View Full Version : Pasolini as San Sebastiano - Preparatory drawing

06-07-2011, 12:47 AM
This was one of the greatest poets (but also writer, director and prophet) of the XX century, a real genius: Pier Paolo Pasolini. In that century Italy got six nobel prizes for literature and had at least four among the greatest poets (only three nobels winners though): Giovanni Pascoli, Salvatore Quasimodo, Eugenio Montale, Giuseppe Ungaretti.
His life and death was not less exceptional than his art, sensitivity and philosophical foresight.
Here's a preparatory drawing in view of some sort of painting out this idea. I still don't know which style (or styles) to use of the many possible ones, renaissance, manieristic, baroque, macchiaiolo, pop art or like some last century painters we had who I cannot exactly define.

06-07-2011, 01:03 AM
Wonderful, masculine sketch Caesar, thanks for the history ;);):)

06-07-2011, 02:47 AM
What a beautiful man to go with his beautiful mind. Excellent dear Cesare.

06-07-2011, 07:31 AM
Caesar - excellent sketch.... do you always do preparatory sketches prior to a painting?

06-07-2011, 04:16 PM
Excellent sketch Caesar !!!

D Akey
06-07-2011, 05:47 PM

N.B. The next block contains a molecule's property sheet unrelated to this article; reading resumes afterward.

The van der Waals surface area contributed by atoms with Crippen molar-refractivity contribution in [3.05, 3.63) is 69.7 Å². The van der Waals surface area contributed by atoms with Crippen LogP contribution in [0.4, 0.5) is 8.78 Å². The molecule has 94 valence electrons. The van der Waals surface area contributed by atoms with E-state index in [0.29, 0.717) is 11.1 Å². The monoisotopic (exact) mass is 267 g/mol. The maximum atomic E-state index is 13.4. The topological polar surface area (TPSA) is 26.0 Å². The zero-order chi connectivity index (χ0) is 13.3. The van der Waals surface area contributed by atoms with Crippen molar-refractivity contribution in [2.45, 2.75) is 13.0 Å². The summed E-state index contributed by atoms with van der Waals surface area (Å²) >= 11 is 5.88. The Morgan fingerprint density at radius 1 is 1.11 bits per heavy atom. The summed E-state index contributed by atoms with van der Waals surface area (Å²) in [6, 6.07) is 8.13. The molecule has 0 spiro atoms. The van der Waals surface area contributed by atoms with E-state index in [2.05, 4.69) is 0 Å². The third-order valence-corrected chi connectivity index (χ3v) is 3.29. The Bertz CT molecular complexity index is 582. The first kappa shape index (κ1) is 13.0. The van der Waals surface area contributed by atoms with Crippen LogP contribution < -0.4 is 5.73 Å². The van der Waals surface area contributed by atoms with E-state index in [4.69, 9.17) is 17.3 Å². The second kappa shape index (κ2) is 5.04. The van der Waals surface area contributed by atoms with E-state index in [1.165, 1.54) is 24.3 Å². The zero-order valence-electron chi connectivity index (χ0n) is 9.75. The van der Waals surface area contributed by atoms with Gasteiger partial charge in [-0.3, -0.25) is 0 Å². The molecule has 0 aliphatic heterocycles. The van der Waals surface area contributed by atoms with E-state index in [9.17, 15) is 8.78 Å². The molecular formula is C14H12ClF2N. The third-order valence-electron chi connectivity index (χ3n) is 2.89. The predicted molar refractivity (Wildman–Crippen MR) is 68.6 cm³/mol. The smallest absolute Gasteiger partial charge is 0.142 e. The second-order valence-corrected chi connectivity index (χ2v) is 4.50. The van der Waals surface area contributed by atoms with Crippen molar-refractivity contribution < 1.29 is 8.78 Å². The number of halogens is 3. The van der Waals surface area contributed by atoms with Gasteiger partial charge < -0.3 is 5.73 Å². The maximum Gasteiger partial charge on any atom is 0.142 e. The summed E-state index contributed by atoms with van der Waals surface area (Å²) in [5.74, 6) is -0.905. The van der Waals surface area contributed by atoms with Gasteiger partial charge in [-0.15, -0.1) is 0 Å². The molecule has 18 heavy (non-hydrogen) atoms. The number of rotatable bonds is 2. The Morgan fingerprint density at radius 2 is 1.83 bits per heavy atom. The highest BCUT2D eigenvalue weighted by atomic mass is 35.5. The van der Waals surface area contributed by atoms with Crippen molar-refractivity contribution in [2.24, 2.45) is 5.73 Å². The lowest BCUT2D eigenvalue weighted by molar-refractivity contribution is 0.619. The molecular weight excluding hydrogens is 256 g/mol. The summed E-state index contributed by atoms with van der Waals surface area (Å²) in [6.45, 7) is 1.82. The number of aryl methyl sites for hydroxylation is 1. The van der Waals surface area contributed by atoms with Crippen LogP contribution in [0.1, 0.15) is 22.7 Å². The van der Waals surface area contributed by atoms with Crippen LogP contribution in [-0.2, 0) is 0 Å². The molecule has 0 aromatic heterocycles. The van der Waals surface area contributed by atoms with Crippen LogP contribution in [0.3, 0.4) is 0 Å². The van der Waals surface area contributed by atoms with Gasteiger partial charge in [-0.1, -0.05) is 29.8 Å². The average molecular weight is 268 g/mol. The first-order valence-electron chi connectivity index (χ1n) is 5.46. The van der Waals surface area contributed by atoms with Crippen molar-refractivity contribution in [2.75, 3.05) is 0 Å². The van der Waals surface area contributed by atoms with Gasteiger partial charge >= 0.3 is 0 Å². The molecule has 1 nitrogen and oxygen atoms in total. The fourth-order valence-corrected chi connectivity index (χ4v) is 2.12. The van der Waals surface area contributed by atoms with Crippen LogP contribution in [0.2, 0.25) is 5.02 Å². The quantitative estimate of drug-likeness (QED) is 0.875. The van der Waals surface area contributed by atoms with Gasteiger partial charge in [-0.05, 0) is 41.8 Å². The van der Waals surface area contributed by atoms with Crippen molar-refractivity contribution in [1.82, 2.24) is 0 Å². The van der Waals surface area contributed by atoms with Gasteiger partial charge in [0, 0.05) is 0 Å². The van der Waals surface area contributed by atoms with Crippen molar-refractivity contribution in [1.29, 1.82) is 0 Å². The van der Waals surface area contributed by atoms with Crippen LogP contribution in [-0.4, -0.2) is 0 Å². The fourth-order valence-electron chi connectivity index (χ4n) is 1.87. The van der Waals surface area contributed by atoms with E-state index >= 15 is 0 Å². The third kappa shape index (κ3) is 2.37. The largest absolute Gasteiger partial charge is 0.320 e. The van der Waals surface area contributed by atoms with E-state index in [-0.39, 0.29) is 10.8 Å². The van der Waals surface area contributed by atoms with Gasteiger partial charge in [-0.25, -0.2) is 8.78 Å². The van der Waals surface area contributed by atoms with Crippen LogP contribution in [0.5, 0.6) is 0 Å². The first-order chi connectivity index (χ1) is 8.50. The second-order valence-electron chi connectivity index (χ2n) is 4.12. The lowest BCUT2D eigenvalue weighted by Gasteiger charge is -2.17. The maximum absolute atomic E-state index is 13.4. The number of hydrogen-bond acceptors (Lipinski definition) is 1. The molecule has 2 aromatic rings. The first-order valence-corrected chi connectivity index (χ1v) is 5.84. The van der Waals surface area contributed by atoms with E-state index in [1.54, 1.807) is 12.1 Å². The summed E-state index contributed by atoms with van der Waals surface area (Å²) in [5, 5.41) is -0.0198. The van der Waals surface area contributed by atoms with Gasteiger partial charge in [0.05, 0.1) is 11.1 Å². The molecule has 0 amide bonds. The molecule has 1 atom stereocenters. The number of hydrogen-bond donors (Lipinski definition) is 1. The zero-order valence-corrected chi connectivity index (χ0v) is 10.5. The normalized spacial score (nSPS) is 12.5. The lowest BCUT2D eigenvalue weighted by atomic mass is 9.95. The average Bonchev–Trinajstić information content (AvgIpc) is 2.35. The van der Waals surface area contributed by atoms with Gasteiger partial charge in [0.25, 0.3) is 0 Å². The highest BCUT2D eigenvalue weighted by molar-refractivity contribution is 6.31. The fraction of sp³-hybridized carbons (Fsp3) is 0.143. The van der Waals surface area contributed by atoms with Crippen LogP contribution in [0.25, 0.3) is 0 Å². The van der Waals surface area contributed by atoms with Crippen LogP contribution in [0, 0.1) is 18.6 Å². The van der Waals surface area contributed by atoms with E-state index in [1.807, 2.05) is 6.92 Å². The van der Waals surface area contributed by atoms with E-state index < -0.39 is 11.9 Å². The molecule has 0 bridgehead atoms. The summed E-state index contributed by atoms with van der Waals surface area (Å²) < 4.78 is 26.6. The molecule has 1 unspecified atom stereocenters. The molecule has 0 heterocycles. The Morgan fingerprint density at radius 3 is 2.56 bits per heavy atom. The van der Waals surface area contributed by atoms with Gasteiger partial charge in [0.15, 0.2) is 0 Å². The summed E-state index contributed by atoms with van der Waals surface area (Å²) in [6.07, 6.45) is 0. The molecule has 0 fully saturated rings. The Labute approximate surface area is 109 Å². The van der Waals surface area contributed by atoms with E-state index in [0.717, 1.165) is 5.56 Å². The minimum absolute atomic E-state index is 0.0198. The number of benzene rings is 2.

I believe that credit where credit is due, and one's esteem should be going up and going down depending on the quality of work in total, especially when they are dead and one can more or less see the scope of their work. I was not impressed with Passolini. I can only think that those who knew the full range of his life's work could say he was a genius. Also it wouldn't hurt to know Italian so that I might find appreciation for his work. That you speak so highly of him surprises me a little.

Sadly I have only seen three of his movies and read none of his writings and do not rank him very highly at all. Based on The Decameron, Salo, and one other (forgot name) that was a collection of shorts by various directors, I saw a man who must have been extraordinary at wooing financial backers. The mind boggles a little at that.

Nice picture you did though Caesar. Sort of a St. Sebastian kind of martyr concept? Was he ever pictured this way? I know he was in several of his own movies.

Was he murdered? I vaguely recall he was beaten to death or something.

06-07-2011, 08:40 PM
Thank You, dear Pat! He simply was a guy in direct touch with the most genuine and deep perception of life (and people) I'd say, in both its luminous hopes and, more frequently, dark sides too.

Dear Sandra, actually he was not that beatiful, he was vaguely similar to Chet Baker as a face, but interesting for sure. Thank You!

Dear Ghxpainter, usually I don't when it's simpler or just a sketchy work, but here I had to, because I used only a reference pisture of part of his face to make him seem alike, so I had to build a credible enough image for the rest, since the head, hair and body are simply out of my imagination, so the lighting, although mostly based on the that of on face one.

Thank You, dear Semd74! Glad You like this first stage.